Do you really need an editor?
Someone said to me recently, “My family and friends love my book. I don’t want to change a thing.” Have you ever asked a spouse or a friend, “Does this look good on me?” Chances are that they did not reply, “If the sleeves were a bit longer, the hem a bit shorter and the colour a bit brighter, it would look even better.”
Editors do not change a book.
But they can provide valuable insight and suggestions to make the work better in its clarity, its grammar and its style. Editors serve the author — and the reader.
Editors are not critics.
At Note, we are readers as well as editors. We work with the text, and the author, to ensure that the writer’s message is clear, organized, and concise. Content that flows, is grammatically correct and is written in the writer’s own voice and words will reach its audience and achieve the impact on a reader that every writer seeks.
Working with Marnie to edit my first book was a wonderful experience. Marnie is highly responsive and supportive. She really understood the tone and message of my book and her comments were both helpful and appropriate. She also provided lots of added value regarding the process of publishing a book, which for a first time author, was highly useful and greatly appreciated. Marnie is both incredibly skilled and extremely knowledgeable. I highly recommend working with Note Editorial.
I had the opportunity to work with Marnie Ferguson on my book Total Liberation and Freedom. As editor and proofreader, Marnie was helpful and supportive, prompt in her responses to any questions that arose and she always showed outstanding professionalism. She really takes pride in her work and I would recommend her to anyone looking for assistance in publishing their book.
What type of editing do I want?
Substantive editing is all about the “big picture.” We look at the work as a whole, and ensure that it is
- suitable for the intended audience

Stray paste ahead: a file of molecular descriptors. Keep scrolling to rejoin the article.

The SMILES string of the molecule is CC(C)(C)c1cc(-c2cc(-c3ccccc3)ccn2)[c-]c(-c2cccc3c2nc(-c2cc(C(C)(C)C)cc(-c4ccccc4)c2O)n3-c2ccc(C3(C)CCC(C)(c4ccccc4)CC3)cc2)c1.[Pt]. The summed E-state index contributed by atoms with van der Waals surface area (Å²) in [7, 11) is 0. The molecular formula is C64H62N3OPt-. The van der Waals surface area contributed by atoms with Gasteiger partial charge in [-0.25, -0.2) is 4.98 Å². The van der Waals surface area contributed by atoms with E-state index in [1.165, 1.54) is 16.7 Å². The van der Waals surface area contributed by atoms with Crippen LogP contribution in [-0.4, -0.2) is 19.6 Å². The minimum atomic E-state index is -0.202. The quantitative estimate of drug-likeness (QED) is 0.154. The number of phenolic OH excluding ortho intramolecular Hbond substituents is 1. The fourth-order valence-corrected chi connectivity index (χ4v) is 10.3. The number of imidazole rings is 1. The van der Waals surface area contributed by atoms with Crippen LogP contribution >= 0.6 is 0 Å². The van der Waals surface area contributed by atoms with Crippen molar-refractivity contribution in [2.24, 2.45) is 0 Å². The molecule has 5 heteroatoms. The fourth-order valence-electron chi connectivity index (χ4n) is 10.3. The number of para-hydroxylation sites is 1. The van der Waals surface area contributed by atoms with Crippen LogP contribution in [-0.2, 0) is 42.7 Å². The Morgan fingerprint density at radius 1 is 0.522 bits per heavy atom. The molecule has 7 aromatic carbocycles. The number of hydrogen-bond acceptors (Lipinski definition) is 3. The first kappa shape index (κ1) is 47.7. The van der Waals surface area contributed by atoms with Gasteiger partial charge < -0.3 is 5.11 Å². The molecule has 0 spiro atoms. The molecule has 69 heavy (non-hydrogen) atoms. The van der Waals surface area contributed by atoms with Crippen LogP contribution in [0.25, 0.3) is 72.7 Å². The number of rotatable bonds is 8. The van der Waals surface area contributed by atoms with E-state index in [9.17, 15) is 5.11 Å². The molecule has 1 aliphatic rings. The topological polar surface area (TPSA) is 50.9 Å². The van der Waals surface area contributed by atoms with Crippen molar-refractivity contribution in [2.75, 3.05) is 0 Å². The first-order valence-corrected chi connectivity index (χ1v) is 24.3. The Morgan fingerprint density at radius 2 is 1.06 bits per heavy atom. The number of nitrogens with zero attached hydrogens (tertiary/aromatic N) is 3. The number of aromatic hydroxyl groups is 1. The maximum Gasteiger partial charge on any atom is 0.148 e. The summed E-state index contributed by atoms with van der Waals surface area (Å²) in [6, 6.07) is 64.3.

- consistent in voice
Copy editing is checking the work line-by-line for errors and inconsistencies in
- grammar, spelling, punctuation, flow,
- style and the flow of the text
- treatment of special elements such as charts, graphs, and photographs
Proofreading is the final step in preparing content for publication. After material has been edited, the manuscript or article is formatted — designed and typeset. This format is referred to as a “proof.” This is the stage when we check for any misprints and errors before we hit “publish.”
“Marnie Ferguson read my work after the first draft was completed and offered suggestions for plot and character improvements as well as pointing out grammatical errors made on a consistent basis. She was careful to couch any criticisms with a great deal of praise to soothe the worried ego of a new writer, and encouraged me to not give up.
Marnie’s many years of experience in the industry provides her with the skills to give great advice on how to present and garnish attention for any work in an increasingly competitive industry. She helped me with a cover letter, synopsis, and summary. No matter how good the novel, if your cover letter gets thrown in the trash, your masterpiece will never see the light of day.
Marnie offers great advice and editorial services in an encouraging manner that makes working with her a delight. “